If so, then why is the exposed metal around the “entrance” hole not rusted?

Dread Pirate Roberts VI on August 29, 2006 at 2:48 PM

kaltes– Reuters itself says it’s armored–as in bulletproofed against small arms fire. So there is some armor on the roof. But more about that later today…

Reuters saying it doesnt make it true, as we all well know, I think the reporter just saw the thing and assumed, or was told such by a nearby palestinian who was perhaps trying to explain away the lack of damage. Who knows? We can all see the picture, and what you can clearly see in the picture is a very thin sheet of metal covering the roof, with a hollow section beneath that (which probably includes the vehicles frame), then another sheet of metal below that. I don’t see how that is armored. It does not make sense that the vehicle is substantially armored anyway, for a variety of reasons, including cost, availability, etc.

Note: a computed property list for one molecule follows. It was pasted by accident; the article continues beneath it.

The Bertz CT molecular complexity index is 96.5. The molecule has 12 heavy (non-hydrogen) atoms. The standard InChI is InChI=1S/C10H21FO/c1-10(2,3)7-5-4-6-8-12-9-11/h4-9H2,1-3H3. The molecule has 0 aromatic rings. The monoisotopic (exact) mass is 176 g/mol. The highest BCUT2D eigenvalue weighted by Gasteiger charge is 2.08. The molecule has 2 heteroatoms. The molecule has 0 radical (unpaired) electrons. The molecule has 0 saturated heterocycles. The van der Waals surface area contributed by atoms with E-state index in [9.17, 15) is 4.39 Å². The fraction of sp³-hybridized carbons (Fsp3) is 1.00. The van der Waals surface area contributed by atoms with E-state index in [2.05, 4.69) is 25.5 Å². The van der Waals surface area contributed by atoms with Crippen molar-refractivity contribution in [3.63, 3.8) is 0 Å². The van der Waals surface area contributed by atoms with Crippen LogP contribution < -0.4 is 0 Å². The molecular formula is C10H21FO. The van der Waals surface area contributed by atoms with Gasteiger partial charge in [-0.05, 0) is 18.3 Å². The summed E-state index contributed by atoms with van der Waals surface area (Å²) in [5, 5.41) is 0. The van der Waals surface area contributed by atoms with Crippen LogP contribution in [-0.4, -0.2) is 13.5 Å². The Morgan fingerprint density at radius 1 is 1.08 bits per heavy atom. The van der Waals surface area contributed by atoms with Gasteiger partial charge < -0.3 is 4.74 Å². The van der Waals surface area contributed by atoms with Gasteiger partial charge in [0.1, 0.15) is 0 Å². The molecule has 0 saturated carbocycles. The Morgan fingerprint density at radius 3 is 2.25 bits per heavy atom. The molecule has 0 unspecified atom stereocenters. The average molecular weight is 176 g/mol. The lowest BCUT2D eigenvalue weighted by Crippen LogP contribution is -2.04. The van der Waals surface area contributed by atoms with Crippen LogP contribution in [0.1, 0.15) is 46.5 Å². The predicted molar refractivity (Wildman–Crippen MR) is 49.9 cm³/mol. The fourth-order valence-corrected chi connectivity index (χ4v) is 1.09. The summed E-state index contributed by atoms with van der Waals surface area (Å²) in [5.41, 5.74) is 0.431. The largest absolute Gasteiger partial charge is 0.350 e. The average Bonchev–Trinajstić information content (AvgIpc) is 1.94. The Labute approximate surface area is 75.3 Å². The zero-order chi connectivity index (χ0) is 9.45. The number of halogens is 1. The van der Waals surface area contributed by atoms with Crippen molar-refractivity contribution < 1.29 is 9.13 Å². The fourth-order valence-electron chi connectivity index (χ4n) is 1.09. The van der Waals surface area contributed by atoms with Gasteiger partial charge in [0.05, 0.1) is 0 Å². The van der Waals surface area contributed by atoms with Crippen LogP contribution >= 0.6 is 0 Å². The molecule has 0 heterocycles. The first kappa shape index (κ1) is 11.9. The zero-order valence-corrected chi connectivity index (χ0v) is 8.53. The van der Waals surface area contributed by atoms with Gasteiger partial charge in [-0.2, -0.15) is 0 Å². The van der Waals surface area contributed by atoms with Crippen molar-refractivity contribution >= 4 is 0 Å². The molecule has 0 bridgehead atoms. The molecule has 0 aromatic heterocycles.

Also even if it is armored in some way, would bulletproofing of a civilian vehicle even include the roof? The roof is the least armored area of military vehicles because it is hit the least often. Civilian vehicles can’t handle all the extra weight of armor very well, so it seems like it would be foolish to attempt to armor a large roof, I dont even think the US military puts much if any armor on the roof of the “up armored” humvees, though that is just a guess on my part.

Another commenter pointed out in one of the earlier posts on this that this is not an armored vehicle because it doesnt sit lower to the ground due to weight, as an armored vehicle would. That makes sense to me.

kaltes on August 29, 2006 at 2:49 PM

They may have “up-springed” when they “up-armored” so as it would ride the same. I agree that the roof wouldn’t likely be armored.